This film first smashed its way into film goers mass consciousness in the late Sixties when it was tagged unannounced into art houses all over the country. I caught it at the Art Theatre in Akron, Ohio, as a prelude to the main feature, Putney Swope(also recommended for anyone who liked this). Or maybe it preceded Greetings, same location with direction by Brian De Palma and starring Robert Deniro in their first movie, another highly recommended film of frivolous fun. At any rate, it had to be one of the two back in those Ripple years. The Dove even has a young Madaline Kahn and set the stage for the advent of Mel Brooks and Woody Allen to entertain us with feature length nonsense that makes a sabered point. If you think Bill and Ted's wrestling with Death was original and funny, here, in fact, is where the entire battle gestated from. No point outlining the plot and purpose, others have done so very well here, but I do have to urge anyone and everyone to catch this under whatever opportunities they have. Beyond Classic.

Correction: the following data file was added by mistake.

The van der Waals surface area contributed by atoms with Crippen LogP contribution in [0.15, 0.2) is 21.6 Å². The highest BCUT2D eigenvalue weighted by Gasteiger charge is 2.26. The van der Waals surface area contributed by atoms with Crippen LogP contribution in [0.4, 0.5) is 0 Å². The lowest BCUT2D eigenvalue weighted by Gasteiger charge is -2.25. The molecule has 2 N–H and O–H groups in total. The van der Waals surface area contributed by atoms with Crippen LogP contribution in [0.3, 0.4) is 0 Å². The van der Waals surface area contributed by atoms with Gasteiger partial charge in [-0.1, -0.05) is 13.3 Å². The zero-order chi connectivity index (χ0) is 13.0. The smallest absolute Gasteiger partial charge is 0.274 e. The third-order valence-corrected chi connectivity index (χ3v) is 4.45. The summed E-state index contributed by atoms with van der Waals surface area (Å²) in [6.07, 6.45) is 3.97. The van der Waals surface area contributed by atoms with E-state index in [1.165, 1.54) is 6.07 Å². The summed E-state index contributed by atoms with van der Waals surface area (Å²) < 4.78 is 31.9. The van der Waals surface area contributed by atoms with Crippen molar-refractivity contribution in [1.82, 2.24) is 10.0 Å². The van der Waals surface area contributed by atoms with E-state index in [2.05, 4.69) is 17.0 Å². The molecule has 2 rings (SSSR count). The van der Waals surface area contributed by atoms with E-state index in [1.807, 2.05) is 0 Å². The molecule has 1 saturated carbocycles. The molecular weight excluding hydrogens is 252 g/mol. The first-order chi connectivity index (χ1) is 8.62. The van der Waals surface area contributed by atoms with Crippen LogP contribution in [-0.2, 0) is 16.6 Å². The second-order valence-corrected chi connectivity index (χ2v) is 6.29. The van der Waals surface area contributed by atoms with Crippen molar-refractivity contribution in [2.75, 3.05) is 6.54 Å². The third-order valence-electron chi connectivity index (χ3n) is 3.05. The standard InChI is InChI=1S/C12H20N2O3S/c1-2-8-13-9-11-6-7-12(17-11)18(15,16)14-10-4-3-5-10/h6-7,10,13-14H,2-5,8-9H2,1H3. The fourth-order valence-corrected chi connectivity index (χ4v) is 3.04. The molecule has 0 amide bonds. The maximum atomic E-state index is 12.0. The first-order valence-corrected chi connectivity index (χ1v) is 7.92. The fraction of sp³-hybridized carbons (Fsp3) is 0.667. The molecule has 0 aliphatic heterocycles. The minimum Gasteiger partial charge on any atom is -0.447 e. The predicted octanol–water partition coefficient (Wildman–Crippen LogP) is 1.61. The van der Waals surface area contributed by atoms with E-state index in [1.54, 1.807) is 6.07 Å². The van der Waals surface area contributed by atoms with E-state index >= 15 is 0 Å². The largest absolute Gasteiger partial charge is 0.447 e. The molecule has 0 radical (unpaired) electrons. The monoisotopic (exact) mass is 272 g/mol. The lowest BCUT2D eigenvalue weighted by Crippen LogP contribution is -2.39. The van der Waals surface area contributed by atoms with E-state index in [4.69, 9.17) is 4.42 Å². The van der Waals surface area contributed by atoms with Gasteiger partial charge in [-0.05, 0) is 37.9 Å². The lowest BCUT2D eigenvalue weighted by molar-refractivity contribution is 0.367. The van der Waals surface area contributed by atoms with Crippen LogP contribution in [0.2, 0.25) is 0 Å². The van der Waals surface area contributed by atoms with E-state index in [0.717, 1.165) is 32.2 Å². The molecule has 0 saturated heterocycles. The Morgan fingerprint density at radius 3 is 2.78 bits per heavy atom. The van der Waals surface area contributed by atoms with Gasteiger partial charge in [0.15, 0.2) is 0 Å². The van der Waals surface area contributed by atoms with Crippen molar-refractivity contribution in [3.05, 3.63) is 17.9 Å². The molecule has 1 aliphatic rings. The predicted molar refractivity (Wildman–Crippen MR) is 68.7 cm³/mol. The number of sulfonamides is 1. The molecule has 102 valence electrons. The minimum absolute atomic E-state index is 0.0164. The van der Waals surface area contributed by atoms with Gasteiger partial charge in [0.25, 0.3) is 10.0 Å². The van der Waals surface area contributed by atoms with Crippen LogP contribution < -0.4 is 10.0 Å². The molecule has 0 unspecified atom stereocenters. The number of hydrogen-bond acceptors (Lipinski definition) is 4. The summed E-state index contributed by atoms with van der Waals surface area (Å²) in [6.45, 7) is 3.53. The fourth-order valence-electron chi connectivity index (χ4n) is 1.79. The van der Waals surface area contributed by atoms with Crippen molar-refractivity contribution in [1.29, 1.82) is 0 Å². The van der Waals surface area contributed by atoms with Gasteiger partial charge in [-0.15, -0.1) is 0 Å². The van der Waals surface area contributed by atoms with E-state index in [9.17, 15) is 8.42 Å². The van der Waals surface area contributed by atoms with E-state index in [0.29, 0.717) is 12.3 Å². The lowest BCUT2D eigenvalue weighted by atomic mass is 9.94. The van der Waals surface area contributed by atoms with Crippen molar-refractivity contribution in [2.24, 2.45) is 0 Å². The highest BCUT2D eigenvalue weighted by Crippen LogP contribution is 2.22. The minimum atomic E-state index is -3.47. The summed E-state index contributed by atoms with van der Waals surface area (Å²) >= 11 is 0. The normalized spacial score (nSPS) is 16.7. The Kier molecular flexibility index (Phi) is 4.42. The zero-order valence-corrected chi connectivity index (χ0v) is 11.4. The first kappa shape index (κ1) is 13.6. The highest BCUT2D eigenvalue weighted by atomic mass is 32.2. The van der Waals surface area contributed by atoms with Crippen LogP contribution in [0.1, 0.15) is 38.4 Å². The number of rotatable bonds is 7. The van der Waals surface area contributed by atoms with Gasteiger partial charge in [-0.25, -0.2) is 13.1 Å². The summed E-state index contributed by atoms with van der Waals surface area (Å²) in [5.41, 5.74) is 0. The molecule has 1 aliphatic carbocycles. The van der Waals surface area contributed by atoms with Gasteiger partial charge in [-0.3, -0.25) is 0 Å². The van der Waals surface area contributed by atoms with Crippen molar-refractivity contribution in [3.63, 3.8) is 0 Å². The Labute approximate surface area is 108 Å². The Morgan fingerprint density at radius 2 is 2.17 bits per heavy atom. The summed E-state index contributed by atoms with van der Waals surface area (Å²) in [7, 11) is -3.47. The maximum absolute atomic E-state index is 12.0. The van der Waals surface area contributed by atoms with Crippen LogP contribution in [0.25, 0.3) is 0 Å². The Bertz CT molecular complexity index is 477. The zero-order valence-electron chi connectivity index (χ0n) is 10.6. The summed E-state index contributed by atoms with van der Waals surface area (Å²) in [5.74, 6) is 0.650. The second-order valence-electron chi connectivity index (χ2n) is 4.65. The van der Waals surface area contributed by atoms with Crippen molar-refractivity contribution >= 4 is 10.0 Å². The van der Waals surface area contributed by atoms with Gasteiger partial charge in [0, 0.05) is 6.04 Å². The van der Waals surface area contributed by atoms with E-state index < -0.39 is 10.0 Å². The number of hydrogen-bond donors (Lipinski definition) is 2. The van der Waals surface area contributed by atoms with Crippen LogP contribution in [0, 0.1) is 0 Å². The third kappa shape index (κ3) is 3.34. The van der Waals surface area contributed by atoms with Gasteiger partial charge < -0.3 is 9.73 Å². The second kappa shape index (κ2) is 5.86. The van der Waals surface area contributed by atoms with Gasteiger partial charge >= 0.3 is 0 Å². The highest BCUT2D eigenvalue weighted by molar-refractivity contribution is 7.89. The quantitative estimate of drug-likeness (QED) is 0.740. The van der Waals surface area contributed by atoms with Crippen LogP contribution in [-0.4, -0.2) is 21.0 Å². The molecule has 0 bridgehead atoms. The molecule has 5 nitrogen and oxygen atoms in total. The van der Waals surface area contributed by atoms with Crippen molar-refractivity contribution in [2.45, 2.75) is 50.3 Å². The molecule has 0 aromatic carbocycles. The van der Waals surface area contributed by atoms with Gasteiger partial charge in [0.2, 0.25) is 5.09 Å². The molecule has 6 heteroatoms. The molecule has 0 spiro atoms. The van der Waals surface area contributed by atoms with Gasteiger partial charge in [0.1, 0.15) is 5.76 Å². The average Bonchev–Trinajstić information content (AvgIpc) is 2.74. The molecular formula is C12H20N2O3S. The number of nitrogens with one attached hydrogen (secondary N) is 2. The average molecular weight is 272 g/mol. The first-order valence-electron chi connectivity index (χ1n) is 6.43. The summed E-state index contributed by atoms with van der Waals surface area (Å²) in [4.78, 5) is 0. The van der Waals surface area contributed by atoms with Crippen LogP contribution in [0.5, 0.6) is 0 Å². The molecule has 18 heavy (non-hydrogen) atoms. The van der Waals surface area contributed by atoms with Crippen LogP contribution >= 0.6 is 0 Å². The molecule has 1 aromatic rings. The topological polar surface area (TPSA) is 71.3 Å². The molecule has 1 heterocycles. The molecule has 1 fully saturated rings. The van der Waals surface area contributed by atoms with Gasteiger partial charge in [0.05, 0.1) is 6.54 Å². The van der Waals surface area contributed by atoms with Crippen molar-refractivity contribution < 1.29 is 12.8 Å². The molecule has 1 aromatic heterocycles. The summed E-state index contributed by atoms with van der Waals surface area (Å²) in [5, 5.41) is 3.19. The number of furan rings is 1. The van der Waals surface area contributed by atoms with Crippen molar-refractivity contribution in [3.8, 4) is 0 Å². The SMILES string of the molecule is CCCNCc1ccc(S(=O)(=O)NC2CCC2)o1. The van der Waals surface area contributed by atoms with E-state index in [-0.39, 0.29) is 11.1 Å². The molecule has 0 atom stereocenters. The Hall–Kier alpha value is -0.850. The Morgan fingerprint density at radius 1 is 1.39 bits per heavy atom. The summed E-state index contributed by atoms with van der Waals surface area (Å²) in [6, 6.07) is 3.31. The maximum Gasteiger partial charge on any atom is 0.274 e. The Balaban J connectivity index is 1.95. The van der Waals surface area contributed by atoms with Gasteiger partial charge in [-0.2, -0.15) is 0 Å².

Assuming you can find a copy, this is one of the greatest ambush films of all time. Have a few of your movie fanatic friends over for some serious film viewing, and sometime that evening, without warning, start playing "The Dove". It is so well done that when I first saw it I took it seriously... that is until I realized that the word "water" in the subtitles was translating a "Swedish" word pronounced "H2Oska". If you play it right, you can wait and see how long it takes for your friends to catch on.